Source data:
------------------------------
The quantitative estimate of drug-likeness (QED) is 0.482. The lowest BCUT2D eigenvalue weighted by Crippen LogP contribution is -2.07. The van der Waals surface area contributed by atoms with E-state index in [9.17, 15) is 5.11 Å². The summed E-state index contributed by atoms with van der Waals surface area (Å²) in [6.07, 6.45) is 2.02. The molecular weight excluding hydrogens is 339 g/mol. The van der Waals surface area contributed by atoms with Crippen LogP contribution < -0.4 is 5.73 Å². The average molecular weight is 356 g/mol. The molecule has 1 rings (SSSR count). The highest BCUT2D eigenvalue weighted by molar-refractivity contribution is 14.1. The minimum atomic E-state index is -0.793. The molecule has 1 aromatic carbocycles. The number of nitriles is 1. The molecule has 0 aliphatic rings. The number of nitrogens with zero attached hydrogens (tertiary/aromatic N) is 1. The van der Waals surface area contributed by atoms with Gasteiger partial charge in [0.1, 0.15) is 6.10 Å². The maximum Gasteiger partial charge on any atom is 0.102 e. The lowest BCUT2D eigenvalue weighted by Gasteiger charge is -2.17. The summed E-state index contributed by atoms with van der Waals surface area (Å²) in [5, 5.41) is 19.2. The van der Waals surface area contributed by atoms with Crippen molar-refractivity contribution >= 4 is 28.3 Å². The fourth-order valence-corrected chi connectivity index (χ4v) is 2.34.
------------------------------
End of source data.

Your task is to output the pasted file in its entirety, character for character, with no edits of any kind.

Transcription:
The quantitative estimate of drug-likeness (QED) is 0.482. The lowest BCUT2D eigenvalue weighted by Crippen LogP contribution is -2.07. The van der Waals surface area contributed by atoms with E-state index in [9.17, 15) is 5.11 Å². The summed E-state index contributed by atoms with van der Waals surface area (Å²) in [6.07, 6.45) is 2.02. The molecular weight excluding hydrogens is 339 g/mol. The van der Waals surface area contributed by atoms with Crippen LogP contribution < -0.4 is 5.73 Å². The average molecular weight is 356 g/mol. The molecule has 1 rings (SSSR count). The highest BCUT2D eigenvalue weighted by molar-refractivity contribution is 14.1. The minimum atomic E-state index is -0.793. The molecule has 1 aromatic carbocycles. The number of nitriles is 1. The molecule has 0 aliphatic rings. The number of nitrogens with zero attached hydrogens (tertiary/aromatic N) is 1. The van der Waals surface area contributed by atoms with Gasteiger partial charge in [0.1, 0.15) is 6.10 Å². The maximum Gasteiger partial charge on any atom is 0.102 e. The lowest BCUT2D eigenvalue weighted by Gasteiger charge is -2.17. The summed E-state index contributed by atoms with van der Waals surface area (Å²) in [5, 5.41) is 19.2. The van der Waals surface area contributed by atoms with Crippen molar-refractivity contribution >= 4 is 28.3 Å². The fourth-order valence-corrected chi connectivity index (χ4v) is 2.34.